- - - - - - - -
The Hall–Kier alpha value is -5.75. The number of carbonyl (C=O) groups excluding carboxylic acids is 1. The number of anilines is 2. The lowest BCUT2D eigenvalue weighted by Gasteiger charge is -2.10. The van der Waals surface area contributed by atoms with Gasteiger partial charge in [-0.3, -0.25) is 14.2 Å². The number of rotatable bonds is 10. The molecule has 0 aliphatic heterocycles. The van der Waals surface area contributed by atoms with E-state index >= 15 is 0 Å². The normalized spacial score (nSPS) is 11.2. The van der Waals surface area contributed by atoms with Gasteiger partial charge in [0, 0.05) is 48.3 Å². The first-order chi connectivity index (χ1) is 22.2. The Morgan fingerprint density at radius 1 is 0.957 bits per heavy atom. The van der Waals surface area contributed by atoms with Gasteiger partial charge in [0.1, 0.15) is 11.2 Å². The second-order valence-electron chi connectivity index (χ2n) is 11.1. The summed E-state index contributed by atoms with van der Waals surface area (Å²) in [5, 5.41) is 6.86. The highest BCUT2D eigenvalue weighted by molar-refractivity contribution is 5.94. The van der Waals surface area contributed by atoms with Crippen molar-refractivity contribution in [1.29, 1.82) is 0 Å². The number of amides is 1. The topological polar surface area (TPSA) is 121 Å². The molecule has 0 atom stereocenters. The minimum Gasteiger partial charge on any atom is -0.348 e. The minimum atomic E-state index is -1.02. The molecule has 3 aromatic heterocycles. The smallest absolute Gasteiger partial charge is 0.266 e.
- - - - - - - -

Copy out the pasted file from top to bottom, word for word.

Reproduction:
The Hall–Kier alpha value is -5.75. The number of carbonyl (C=O) groups excluding carboxylic acids is 1. The number of anilines is 2. The lowest BCUT2D eigenvalue weighted by Gasteiger charge is -2.10. The van der Waals surface area contributed by atoms with Gasteiger partial charge in [-0.3, -0.25) is 14.2 Å². The number of rotatable bonds is 10. The molecule has 0 aliphatic heterocycles. The van der Waals surface area contributed by atoms with E-state index >= 15 is 0 Å². The normalized spacial score (nSPS) is 11.2. The van der Waals surface area contributed by atoms with Gasteiger partial charge in [0, 0.05) is 48.3 Å². The first-order chi connectivity index (χ1) is 22.2. The Morgan fingerprint density at radius 1 is 0.957 bits per heavy atom. The van der Waals surface area contributed by atoms with Gasteiger partial charge in [0.1, 0.15) is 11.2 Å². The second-order valence-electron chi connectivity index (χ2n) is 11.1. The summed E-state index contributed by atoms with van der Waals surface area (Å²) in [5, 5.41) is 6.86. The highest BCUT2D eigenvalue weighted by molar-refractivity contribution is 5.94. The van der Waals surface area contributed by atoms with Crippen molar-refractivity contribution in [1.29, 1.82) is 0 Å². The number of amides is 1. The topological polar surface area (TPSA) is 121 Å². The molecule has 0 atom stereocenters. The minimum Gasteiger partial charge on any atom is -0.348 e. The minimum atomic E-state index is -1.02. The molecule has 3 aromatic heterocycles. The smallest absolute Gasteiger partial charge is 0.266 e.